Where to start as a web developer/designer

I see this question asked many times and there never seems to be a definitive resource so in this post I hope to give you a high level overview of the things you will need to get started. Over the next few articles I will drill down into each section and expand on the points given.

The first thing I want to mention here is the job of ‘web designer’ is quickly becoming extinct as the industry matures, jobs are becoming more specialised you will see jobs listed as UX designer, Graphic designer, front end developer, back end developer etc the days of one person doing everything are coming to an end in the industry (if you’re freelancing or in a really small agency you may still be expected to complete end to end solutions but this is no longer the norm).

So I’m going to focus on two career paths, the front and backend developer roles. In this article I will cover the frontend role.

For either of the above roles you will need a solid understanding of HTML and CSS, most jobs for backend developers will also expect Javascript in this list whilst Javascript is an essential technology for front end development in 2016.

Front end developer

As a front end developer you will be expected to take a design and convert it into HTML/CSS/Javascript and hook the user interface up to the backend system. A version control system is a must in today’s development and GIT has been king here for a while. As the web moves towards a more API centric platform you will find the majority of your work as a front end developer will be interacting with these API’s so a good understanding of how API’s work and an understanding of HTTP and REST is a must. The basics expected of any front end developer:

  1. HTML
  2. CSS
  3. Javascript
  4. GIT
  5. HTTP
  6. REST

CSS now has a very mature ecosystem around it and has a number of pre-processors and frameworks. Most jobs will ask for at least one of the below in a job description so learning at least one of them will tick a lot of boxes:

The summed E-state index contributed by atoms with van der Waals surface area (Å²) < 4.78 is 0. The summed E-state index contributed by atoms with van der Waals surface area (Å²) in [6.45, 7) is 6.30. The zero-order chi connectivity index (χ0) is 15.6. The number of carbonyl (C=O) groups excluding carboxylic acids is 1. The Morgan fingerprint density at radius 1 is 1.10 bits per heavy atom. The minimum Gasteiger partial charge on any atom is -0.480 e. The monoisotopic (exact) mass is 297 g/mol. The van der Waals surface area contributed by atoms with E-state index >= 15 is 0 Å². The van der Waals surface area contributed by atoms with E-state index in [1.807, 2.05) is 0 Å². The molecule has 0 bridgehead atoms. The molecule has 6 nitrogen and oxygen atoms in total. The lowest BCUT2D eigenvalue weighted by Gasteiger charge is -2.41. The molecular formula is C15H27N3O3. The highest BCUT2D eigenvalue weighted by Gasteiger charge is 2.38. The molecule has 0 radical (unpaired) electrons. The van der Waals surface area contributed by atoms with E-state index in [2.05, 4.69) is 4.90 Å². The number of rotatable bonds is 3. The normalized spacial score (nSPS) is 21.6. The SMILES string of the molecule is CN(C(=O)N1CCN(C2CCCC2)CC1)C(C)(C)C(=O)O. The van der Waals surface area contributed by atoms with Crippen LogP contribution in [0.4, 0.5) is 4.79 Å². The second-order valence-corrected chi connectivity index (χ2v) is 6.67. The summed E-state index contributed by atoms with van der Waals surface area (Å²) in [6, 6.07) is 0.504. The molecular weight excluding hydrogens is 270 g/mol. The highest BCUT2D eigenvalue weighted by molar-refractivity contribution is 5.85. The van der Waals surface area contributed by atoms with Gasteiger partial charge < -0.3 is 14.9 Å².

1. SCSS seems to have become the dominant CSS pre-processor so is probably the one you want to learn, there is also LESS but it seems to be losing popularity.
  2. CSS frameworks, there are so many css frameworks its impossible to even begin to cover them, the king has been Bootstrap for many years and I can’t see this changing. I would also consider looking at Foundation, Skeleton and UIKit but they all work in mostly the same way so learn bootstrap and the others will be straight forward.

The javascript landscape has changed rapidly over the last few years and the days of ‘use jQuery’ are quickly becoming numbered as the web moves towards a single page app (SAP) architecture. This doe’s not count out jQuery as a tool, almost every job will ask for jQuery because its so integral to many websites as many developers simply don’t know how to write ‘vanilla’ javascript they simply drop a jQuery plugin without having any idea how it works which leaves plenty of work for us developers to pick up, fix and expand where the jQuery warriors simply don’t have the skill set.

As mentioned above the web is advancing to SAP style websites so a javascript framework is now essential for any front end development career. There are so many frameworks its hard to know where to start but there are a few emerging as the top contenders so it would be wise to pick at least one of these up:

  1. Angular JS
  2. React JS
  3. Vue JS
  4. Backbone JS
  5. Ember JS

If I was a betting man, which I am, I think the top 2 will emerge the winners in this battle. Its not to say the others aren’t any good (I love vue.js) but from a commercial point of view Angular and React make the most sense with having large corporations behind them, excellent support, large communities, fully testable code and extensive documentation. UPDATE: With Laravel now adopting Vue.Js I’m very happy to say you can now count Vue.Js along with Angular and React as best go to platforms.


4 thoughts on “Where to start as a web developer/designer”

  1. Semantics here, but the acronym is “SPA” which stands for Single-page-application.

    Otherwise good work, covers the basic for newcomers without digging too deep.

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